MONDAY 4 OCT 2021 4:14 PM


Jennifer Human, senior account manager at Lyonsbennett shares some key tips for smaller-cap companies to effectively integrate ESG reporting into business strategy and keep up with sustainability targets.

A client today described ESG reporting as “flavour of the month” – and quickly and sharply corrected themselves. Despite some commentators complaining of the “woke-minded nightmare” of increasing ESG demands – like it or not, the cultural shift towards sustainability, responsible investing, and long-term thinking is here to stay. Sometimes it can feel hard to keep up with the expectations from regulators, investors and ratings agencies – sinking in the alphabet soup. To stay afloat, we’ve collected some tips for some smaller-cap companies.

The best reporting has a long-term view and the same is true for sustainability reporting. We’re all on a journey, so set out what you’ve done already, and what you have put in place to develop your reporting going forward, including targets for implementation. This could be achieved through a timeline, so progress to this point, and going forward, can be monitored.

Remember your sustainability approach should be dynamic, not static – and even the biggest companies are improving their approach all the time. Take the time to think about the specific impacts material to your company’s sphere, how they can be improved in the long term, and how you plan to get there. Crucially, don’t forget to detail how you will measure progress along the way. We also often recommend shifting from the present tense to support this: “We divert c.1,000 metric tonnes from landfill per year” is a far less engaging statement than “Last year we diverted 980 metric tonnes from landfill, and in 2022 we’re targeting over 1,000 tonnes in line with our long-term target of sub-500 tonnes.”

Ownership of sustainability reporting is a big job, so setting up a committee with regular meetings can structure your approach – from assigning responsibility, regular updates, troubleshooting, to ensuring data gathering is rigorous enough. Sitting down and working through the human, financial, and natural capitals spearheaded by the integrated reporting movement can be a useful activity to create a mind-map of the interconnectivity of resources and your business to kick off your sustainability approach.

Employing a materiality matrix can help allocate resources effectively to those areas that have the biggest impact. For example, waste or water usage metrics may not be material for a REIT operating from a single office, but the future-proof sustainability features of those buildings you invest in will very much be of relevance to the company, investors and tenants.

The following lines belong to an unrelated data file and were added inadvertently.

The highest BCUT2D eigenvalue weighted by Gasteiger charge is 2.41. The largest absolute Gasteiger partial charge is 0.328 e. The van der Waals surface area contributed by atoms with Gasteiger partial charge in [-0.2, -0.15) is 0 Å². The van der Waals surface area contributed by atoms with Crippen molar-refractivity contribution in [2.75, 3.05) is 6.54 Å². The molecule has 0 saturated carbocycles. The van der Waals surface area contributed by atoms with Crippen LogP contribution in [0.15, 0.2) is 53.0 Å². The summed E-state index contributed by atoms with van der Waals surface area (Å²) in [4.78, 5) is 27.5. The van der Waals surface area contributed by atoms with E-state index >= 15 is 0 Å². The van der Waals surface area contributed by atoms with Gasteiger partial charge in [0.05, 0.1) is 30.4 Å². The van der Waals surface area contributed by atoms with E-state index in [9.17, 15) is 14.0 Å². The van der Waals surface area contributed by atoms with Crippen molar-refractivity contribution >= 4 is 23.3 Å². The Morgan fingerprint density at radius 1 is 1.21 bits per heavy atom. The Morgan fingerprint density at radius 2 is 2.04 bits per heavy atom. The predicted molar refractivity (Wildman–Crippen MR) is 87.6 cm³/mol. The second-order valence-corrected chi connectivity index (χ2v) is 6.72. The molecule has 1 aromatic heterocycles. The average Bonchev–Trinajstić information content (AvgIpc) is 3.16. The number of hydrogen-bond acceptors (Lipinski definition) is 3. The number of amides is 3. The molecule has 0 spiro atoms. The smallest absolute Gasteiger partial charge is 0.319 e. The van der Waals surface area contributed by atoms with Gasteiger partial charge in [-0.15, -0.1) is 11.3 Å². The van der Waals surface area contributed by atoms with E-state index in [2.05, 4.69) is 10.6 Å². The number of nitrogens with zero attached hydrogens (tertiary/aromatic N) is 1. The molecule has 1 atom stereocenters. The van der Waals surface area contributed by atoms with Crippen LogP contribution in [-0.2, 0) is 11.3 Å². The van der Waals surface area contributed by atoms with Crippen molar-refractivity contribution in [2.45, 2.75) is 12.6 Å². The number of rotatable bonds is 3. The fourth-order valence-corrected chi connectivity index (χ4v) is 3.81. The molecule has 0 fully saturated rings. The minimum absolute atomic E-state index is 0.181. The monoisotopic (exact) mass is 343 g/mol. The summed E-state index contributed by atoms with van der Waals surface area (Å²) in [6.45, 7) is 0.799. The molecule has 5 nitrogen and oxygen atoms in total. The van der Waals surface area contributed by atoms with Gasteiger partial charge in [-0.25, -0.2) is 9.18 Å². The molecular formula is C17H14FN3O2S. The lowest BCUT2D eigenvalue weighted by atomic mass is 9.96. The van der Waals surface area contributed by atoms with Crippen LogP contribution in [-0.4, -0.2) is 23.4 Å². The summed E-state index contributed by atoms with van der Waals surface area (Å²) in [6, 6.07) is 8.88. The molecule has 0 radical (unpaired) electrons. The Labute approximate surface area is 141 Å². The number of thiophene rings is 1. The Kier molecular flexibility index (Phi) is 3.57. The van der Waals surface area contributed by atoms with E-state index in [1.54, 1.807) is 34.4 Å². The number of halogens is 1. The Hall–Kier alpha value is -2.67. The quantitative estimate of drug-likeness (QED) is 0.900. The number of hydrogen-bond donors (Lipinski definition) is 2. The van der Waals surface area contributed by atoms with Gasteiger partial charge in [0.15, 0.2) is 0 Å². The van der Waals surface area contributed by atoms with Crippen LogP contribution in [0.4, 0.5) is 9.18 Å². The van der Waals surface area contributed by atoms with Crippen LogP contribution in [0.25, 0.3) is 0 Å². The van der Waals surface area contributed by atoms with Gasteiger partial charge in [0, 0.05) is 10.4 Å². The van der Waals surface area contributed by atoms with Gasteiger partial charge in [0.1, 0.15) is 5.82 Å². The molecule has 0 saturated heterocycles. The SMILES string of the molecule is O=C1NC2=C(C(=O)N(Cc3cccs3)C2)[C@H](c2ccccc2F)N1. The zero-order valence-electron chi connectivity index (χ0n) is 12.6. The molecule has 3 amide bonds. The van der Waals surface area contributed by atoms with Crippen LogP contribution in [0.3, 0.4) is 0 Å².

The numbers reported can take many forms: from KPI-style charts to diagrams to infographics to ‘raw’ Excel spreadsheets online. They can be brought to life and supported by using the third-party voice in your communications. Photos, interviews and experts from employees’ surveys or inductions can be a high-impact way of communicating how employees are treated and how your company invests in its often-cited greatest resource. Using comparisons is another way of making the positive numerical effects tangible to the non-expert reader, i.e. “Our portfolio is forecast to result in the avoidance of over 387 ktCO2e per year, the equivalent of taking almost 178,000 cars off the road.”

To really make it matter, adding a sustainability-themed pillar to your strategy and/or variable executive remuneration can be a sure-fire way to bring sustainability targets to the forefront of how the business operates, turning intention to action. As long as the targets are stretching yet achievable, adding performance-linked remuneration for ESG targets can be a meaningful management incentive and demonstrate how seriously it’s taken internally. It can also be incorporated into your company purpose to give focus to internal and external audiences – and to provide a clear direction during decision making.

All in all, the shift towards sustainability is a positive thing and despite its demands, I believe it inspires an interconnected approach that’s genuinely beneficial to the business (and the wider stakeholders and markets). Of course, the agenda is changing more rapidly than ever and we all hope that the International Sustainability Standards Board and EU Taxonomy will soon be able to take steps towards implementing much-needed global ESG standards.

In the meantime, it can help to widen your perspective. Sustainability reporting is not the end in itself. The ideal scenario is that sustainability is an integrated consideration in your business model, and sustainability reporting merely reflects this, making it digestible and comparable to the wider audience.

Companies may not realise they already have a lot in place already: anything that maintains or improves the environment you operate in for the long term, keeps your key people working with your company, and how the company monitors and manages those structures and qualities – can be articulated as your “E”, “S” and “G” approach. Consider your position in the ecosystem – bodies who have mutually beneficial relationships with other parties; and those who contribute to, as well as draw from, the environment around them, are likely to last a lot longer. Ultimately, these non-financial and intangible drivers create a resilient company, with long-term tangible financial effects (and a strong reputation).

We don’t think a small size should stand in the way of success. If you’d like to hear how lyonsbennett can support your sustainability reporting, from benchmarking, consultancy, legislative research, to web and print design, please get in touch.